Retail

Online Retailers Stealing Bricks And Mortar Business

1. Gilt Groupe
> Product: clothing
> Competition: Bloomingdale’s, Bergdorf Goodman

Gilt Groupe is the dominant source for flash sales — limited-time, high-discount online sales. Before Gilt, short-term sales of high-end goods was a business dominated by stores such as Bloomingdale’s and Bergdorf Goodman. This is, of course, no longer the case. Gilt’s popularity will likely soon expand overseas, as well. As of November 2011, the company announced it is offering its services to 90 more countries.

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2. Apple
> Product: iPad/iPhone
> Competition: Best Buy, wireless stores

Although the Apple site only sells Apple products, it has become a major force among electronics retailers. This past Black Friday, Apple was the fifth-most trafficked retail site, according to comScore, after Target (NYSE: TGT), Best Buy, Walmart and Amazon. While many major big-box retailers carry Apple products, this year, it seems, shoppers opted to buy directly from the company.

3. Zappos
> Product: shoes
> Competition: Lord & Taylor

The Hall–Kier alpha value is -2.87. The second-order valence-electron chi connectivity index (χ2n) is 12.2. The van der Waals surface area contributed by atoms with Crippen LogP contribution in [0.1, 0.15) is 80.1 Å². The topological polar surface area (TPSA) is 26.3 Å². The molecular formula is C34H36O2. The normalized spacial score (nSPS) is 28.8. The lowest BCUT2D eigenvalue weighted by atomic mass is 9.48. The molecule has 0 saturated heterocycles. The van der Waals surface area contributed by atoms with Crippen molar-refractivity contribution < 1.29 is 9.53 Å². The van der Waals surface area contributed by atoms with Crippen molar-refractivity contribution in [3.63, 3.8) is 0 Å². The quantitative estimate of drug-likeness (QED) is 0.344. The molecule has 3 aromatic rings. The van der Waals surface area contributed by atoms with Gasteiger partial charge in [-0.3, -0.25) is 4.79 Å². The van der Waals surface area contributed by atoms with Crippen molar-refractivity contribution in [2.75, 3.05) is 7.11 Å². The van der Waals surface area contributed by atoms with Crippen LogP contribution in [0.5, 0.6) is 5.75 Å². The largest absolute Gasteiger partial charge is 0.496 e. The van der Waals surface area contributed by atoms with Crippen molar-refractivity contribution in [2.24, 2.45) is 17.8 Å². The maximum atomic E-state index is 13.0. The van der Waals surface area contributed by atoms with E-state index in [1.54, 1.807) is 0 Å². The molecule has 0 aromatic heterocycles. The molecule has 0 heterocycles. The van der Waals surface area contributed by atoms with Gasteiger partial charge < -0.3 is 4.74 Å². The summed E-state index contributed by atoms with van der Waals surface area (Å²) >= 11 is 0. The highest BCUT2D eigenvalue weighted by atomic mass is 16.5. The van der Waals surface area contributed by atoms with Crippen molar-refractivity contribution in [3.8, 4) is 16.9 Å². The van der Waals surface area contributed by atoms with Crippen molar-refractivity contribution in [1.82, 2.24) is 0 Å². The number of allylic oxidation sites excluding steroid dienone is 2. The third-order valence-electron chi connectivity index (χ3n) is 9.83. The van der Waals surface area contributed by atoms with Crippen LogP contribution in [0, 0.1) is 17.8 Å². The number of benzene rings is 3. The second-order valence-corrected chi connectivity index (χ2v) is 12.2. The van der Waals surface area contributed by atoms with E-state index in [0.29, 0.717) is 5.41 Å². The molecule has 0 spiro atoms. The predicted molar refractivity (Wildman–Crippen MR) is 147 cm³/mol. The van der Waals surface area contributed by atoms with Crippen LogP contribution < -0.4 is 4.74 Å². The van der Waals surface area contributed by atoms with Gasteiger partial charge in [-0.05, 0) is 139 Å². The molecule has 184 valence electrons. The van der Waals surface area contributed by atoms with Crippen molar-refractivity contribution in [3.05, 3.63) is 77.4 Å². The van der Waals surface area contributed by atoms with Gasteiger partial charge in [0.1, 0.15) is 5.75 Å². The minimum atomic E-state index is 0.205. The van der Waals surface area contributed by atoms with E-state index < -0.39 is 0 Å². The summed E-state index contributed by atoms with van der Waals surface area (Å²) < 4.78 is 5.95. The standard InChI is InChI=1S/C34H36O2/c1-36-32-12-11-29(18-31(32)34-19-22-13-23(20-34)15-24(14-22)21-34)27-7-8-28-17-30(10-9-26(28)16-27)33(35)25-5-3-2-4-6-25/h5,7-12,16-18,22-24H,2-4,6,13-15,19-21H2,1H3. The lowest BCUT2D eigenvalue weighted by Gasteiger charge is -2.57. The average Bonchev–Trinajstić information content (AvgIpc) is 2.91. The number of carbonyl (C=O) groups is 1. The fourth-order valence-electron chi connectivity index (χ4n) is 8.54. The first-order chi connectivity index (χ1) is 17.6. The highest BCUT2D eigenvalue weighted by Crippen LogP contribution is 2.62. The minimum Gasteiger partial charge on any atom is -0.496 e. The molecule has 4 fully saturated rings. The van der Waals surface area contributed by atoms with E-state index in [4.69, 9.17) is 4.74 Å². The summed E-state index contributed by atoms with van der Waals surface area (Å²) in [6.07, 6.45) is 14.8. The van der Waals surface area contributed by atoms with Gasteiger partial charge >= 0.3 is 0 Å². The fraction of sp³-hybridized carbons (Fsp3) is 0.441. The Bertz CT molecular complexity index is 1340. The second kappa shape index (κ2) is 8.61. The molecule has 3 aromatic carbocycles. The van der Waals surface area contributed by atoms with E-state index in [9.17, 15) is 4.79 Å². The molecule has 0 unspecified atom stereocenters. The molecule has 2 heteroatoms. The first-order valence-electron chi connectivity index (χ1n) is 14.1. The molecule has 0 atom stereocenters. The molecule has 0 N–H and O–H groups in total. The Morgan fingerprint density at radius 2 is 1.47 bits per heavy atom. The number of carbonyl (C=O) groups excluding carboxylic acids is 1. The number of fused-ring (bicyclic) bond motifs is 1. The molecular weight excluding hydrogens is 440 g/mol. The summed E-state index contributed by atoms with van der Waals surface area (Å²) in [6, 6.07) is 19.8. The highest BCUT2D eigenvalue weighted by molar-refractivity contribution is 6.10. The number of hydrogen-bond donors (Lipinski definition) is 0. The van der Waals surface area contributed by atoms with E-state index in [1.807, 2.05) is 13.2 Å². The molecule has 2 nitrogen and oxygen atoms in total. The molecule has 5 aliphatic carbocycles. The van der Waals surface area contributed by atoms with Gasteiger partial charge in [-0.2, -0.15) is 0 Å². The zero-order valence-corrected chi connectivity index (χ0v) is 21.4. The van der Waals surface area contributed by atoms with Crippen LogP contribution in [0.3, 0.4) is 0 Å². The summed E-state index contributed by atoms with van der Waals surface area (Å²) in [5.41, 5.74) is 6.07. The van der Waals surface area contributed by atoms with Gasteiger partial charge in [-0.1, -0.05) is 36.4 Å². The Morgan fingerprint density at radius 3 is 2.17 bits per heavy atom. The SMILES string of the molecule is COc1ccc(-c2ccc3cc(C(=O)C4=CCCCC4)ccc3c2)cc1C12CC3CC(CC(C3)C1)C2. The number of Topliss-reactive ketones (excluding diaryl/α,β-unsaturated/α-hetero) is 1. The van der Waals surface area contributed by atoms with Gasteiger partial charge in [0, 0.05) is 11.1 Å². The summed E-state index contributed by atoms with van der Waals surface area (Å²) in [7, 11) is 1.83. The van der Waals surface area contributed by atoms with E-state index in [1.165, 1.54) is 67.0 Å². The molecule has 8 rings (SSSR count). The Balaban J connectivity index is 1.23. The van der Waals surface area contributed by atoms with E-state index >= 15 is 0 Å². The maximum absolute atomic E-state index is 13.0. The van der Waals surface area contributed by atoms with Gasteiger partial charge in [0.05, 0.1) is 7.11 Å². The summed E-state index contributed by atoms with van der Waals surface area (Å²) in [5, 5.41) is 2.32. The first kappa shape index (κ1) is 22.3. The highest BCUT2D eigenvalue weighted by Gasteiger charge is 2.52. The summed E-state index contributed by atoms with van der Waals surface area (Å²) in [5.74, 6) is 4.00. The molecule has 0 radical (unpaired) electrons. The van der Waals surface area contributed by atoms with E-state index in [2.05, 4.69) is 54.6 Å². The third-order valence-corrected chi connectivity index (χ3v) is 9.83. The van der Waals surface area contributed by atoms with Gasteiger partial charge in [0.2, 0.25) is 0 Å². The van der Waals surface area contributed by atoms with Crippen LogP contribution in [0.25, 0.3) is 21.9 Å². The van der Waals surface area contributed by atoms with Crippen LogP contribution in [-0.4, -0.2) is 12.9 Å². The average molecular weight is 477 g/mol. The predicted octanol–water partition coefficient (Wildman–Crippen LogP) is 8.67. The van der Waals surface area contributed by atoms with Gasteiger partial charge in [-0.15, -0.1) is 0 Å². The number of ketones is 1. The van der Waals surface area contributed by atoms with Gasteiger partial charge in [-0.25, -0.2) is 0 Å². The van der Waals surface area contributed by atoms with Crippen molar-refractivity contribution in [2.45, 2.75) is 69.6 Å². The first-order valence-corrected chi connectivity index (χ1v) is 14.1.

Zappos.com is the internet’s largest footwear retailer. In 2008, the company had $1 billion in sales. As with Diapers.com, Amazon recognized the site’s success — and potential for further success — and bought it for $1.2 billion in 2009. The site’s focus on customer service and popular deals — including free two-way shipping — have propelled it to the top of its sector.

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4. Steam
> Product: video games
> Competition: Best Buy

Steam has begun moving PC gaming away from traditional stores to online streaming, much in the way Netflix (NASDAQ: NFLX) did with movies. According to Forbes, only “Nintendo, Microsoft and Sony have larger footprints in the gamer community.” In 2010, the number of PC games sold via download outpaced sales of boxed games in stores for the first time ever, according to research firm NPD Group. In February 2010, Forbes reported that Steam controlled half to 70% of the $4 billion market for downloaded PC games.